The title of this piece is a play on the expression “risk-free return” used to describe the return on investment which can be obtained without incurring any risk to the capital sum invested. Prior to the current financial crisis, this characteristic was generally assumed to apply to sovereign debt in the developed world.
The efficient-market hypothesis (EMH) asserts that financial markets are “efficient” in that the only way an investor can achieve higher returns is to take on more risk. But this is not necessarily true in practice. Research by Robert Haugen of Haugen Financial Systems and Nardin Baker of Guggenheim Partners shows that the least volatile decile of stocks generated annualised total returns of 8.7 per cent, while the most volatile decile lost 8.8 per cent a year. These results seem flatly to contradict the risk/return bit of the EMH.
Another study by Goldman Sachs brings in fundamental quality – defined as cash return on cash invested, or Croci.
It created portfolios based upon Croci performance and found that market returns increase with relative Croci. Better companies made better investments.
But why can “quality” shares outperform like this when EMH postulates that only more risk can drive superior returns? Part of the answer lies in investor psychology.
Imagine you have a gravely ill-loved one, but you can purchase treatment that would enhance their chances of survival by 10 per cent. What would you pay for it?
Research suggests that this depends upon their starting chances of survival without the treatment. If their chances were 50/50 then a 10 per cent improvement would certainly be valuable.
But if their chances were zero, I’d suggest most people would pay more to improve that to 10 per cent.
Similarly, most people would surely pay more highly for certainty – if the relative had a 90 per cent chance of survival, but by paying you could take this to 100 per cent.
This goes some way towards explaining why investors will buy a bond which yields less than an equity in the same company. They desire certainty of outcome: the bond will pay a certain coupon and be redeemed for a certain value a certain time. By contrast, dividends from the equity may vary or even disappear and the price of the shares is unpredictable.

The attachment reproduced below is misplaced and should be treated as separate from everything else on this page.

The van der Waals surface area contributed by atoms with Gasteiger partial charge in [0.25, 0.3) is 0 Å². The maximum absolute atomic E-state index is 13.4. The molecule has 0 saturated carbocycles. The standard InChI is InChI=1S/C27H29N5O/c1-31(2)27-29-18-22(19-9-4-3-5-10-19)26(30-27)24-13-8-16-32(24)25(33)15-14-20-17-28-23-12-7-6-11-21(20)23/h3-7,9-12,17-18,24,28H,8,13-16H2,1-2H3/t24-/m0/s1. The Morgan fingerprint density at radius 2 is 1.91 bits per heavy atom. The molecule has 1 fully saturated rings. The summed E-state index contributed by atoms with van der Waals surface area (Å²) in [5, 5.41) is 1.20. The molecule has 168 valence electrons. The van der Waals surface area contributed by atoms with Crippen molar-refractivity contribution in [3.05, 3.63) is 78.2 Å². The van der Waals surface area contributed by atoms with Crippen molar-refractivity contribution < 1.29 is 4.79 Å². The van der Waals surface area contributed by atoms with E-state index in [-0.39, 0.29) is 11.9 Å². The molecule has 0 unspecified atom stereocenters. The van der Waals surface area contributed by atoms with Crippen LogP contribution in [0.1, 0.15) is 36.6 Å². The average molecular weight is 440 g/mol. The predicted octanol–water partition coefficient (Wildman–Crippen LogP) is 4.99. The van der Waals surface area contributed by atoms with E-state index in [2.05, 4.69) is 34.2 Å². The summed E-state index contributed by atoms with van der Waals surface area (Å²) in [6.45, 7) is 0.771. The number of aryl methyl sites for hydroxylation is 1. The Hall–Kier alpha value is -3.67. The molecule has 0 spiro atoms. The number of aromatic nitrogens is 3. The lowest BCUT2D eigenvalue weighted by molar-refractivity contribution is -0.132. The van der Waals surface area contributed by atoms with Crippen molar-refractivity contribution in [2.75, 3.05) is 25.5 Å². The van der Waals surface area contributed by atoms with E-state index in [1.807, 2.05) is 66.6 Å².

Daniel Kahneman, the psychologist and behavioural economist, illustrates this point in his book Thinking, Fast and Slow using the chart above.
The solid line is the “decision weight” – the psychological importance attached to each level of probability, derived from laboratory experiments. You can see that from about zero to 30 per cent probability of survival, the relative will pay more for a given level of probability. From about 30 per cent to close to 100 per cent they will underpay, but there is a sharp increase in the relative amount they will pay from about 90 per cent probability to certainty.
In invesing, the near-certain bit just before 90 per cent is the world of low beta/high quality stocks. They have bond-like returns and low share price volatility, but they are still stocks with uncertainty about share price and dividend payments.
This helps to explain why “boring” quality stocks tend to be consistently under-valued, and that under valuation is what helps to produce superior performance.
The upshot of all this is relatively simple, but nonetheless startling. Rather than seeking superior portfolio performance by chasing high-risk stocks (“return-free risk”), investors should seek out “boring” quality companies which have predictable returns and superior fundamental financial performance, and take advantage of their persistent under valuation relative to those returns to buy and hold them.
Click here to view the article on FT.com